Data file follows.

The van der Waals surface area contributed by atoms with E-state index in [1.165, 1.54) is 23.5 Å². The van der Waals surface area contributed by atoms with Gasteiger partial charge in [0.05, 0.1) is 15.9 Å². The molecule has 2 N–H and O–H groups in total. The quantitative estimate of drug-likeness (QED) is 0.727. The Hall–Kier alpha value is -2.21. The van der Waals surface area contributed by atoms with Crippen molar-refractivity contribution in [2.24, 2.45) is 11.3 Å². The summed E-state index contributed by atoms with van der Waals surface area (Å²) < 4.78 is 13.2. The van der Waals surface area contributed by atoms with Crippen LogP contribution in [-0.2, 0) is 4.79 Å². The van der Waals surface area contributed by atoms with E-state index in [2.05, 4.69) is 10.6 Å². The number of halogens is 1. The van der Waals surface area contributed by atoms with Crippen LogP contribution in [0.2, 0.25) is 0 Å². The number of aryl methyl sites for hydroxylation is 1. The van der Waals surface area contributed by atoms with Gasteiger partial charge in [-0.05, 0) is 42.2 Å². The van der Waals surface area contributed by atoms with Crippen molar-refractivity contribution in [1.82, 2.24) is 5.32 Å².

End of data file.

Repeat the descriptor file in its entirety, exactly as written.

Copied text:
The van der Waals surface area contributed by atoms with E-state index in [1.165, 1.54) is 23.5 Å². The van der Waals surface area contributed by atoms with Gasteiger partial charge in [0.05, 0.1) is 15.9 Å². The molecule has 2 N–H and O–H groups in total. The quantitative estimate of drug-likeness (QED) is 0.727. The Hall–Kier alpha value is -2.21. The van der Waals surface area contributed by atoms with Crippen molar-refractivity contribution in [2.24, 2.45) is 11.3 Å². The summed E-state index contributed by atoms with van der Waals surface area (Å²) < 4.78 is 13.2. The van der Waals surface area contributed by atoms with Crippen LogP contribution in [-0.2, 0) is 4.79 Å². The van der Waals surface area contributed by atoms with E-state index in [2.05, 4.69) is 10.6 Å². The number of halogens is 1. The van der Waals surface area contributed by atoms with Crippen LogP contribution in [0.2, 0.25) is 0 Å². The number of aryl methyl sites for hydroxylation is 1. The van der Waals surface area contributed by atoms with Gasteiger partial charge in [-0.05, 0) is 42.2 Å². The van der Waals surface area contributed by atoms with Crippen molar-refractivity contribution in [1.82, 2.24) is 5.32 Å².